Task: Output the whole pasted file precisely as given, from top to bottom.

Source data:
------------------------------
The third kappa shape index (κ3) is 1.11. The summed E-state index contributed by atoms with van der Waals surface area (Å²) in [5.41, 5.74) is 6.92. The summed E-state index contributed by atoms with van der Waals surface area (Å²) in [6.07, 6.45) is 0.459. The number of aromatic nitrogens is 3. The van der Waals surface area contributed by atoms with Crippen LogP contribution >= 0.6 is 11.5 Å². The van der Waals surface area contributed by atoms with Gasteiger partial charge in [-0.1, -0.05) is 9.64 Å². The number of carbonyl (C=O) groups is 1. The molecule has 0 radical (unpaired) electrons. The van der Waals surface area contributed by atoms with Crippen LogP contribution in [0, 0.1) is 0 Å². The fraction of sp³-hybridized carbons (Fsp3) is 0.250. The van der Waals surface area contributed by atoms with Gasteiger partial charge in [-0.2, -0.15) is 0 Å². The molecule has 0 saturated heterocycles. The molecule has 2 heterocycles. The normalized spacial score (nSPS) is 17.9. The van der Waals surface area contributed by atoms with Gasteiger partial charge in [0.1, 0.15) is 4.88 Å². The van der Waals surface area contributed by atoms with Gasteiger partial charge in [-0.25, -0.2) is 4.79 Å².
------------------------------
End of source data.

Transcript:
The third kappa shape index (κ3) is 1.11. The summed E-state index contributed by atoms with van der Waals surface area (Å²) in [5.41, 5.74) is 6.92. The summed E-state index contributed by atoms with van der Waals surface area (Å²) in [6.07, 6.45) is 0.459. The number of aromatic nitrogens is 3. The van der Waals surface area contributed by atoms with Crippen LogP contribution >= 0.6 is 11.5 Å². The van der Waals surface area contributed by atoms with Gasteiger partial charge in [-0.1, -0.05) is 9.64 Å². The number of carbonyl (C=O) groups is 1. The molecule has 0 radical (unpaired) electrons. The van der Waals surface area contributed by atoms with Crippen LogP contribution in [0, 0.1) is 0 Å². The fraction of sp³-hybridized carbons (Fsp3) is 0.250. The van der Waals surface area contributed by atoms with Gasteiger partial charge in [-0.2, -0.15) is 0 Å². The molecule has 0 saturated heterocycles. The molecule has 2 heterocycles. The normalized spacial score (nSPS) is 17.9. The van der Waals surface area contributed by atoms with Gasteiger partial charge in [0.1, 0.15) is 4.88 Å². The van der Waals surface area contributed by atoms with Gasteiger partial charge in [-0.25, -0.2) is 4.79 Å².